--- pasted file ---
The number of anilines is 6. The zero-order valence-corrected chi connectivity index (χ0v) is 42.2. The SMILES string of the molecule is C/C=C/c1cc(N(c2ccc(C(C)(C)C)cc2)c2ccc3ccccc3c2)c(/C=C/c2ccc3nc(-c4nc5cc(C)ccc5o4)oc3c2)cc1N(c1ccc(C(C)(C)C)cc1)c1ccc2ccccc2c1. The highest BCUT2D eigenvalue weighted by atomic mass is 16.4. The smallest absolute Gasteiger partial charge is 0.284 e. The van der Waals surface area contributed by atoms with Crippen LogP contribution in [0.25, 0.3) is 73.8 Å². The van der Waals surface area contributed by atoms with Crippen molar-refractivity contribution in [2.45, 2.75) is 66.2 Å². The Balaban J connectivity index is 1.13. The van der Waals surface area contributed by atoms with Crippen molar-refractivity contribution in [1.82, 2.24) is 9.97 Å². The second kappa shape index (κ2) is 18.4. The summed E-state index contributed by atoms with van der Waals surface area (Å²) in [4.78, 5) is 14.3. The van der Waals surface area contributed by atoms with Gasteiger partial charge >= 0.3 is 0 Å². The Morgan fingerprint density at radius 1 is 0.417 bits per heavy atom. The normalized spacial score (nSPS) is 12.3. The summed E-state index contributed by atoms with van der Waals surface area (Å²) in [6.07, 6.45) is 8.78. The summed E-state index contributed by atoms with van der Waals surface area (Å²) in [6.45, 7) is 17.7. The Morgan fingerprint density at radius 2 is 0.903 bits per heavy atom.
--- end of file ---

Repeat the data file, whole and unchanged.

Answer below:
The number of anilines is 6. The zero-order valence-corrected chi connectivity index (χ0v) is 42.2. The SMILES string of the molecule is C/C=C/c1cc(N(c2ccc(C(C)(C)C)cc2)c2ccc3ccccc3c2)c(/C=C/c2ccc3nc(-c4nc5cc(C)ccc5o4)oc3c2)cc1N(c1ccc(C(C)(C)C)cc1)c1ccc2ccccc2c1. The highest BCUT2D eigenvalue weighted by atomic mass is 16.4. The smallest absolute Gasteiger partial charge is 0.284 e. The van der Waals surface area contributed by atoms with Crippen LogP contribution in [0.25, 0.3) is 73.8 Å². The van der Waals surface area contributed by atoms with Crippen molar-refractivity contribution in [2.45, 2.75) is 66.2 Å². The Balaban J connectivity index is 1.13. The van der Waals surface area contributed by atoms with Crippen molar-refractivity contribution in [1.82, 2.24) is 9.97 Å². The second kappa shape index (κ2) is 18.4. The summed E-state index contributed by atoms with van der Waals surface area (Å²) in [4.78, 5) is 14.3. The van der Waals surface area contributed by atoms with Gasteiger partial charge >= 0.3 is 0 Å². The Morgan fingerprint density at radius 1 is 0.417 bits per heavy atom. The normalized spacial score (nSPS) is 12.3. The summed E-state index contributed by atoms with van der Waals surface area (Å²) in [6.07, 6.45) is 8.78. The summed E-state index contributed by atoms with van der Waals surface area (Å²) in [6.45, 7) is 17.7. The Morgan fingerprint density at radius 2 is 0.903 bits per heavy atom.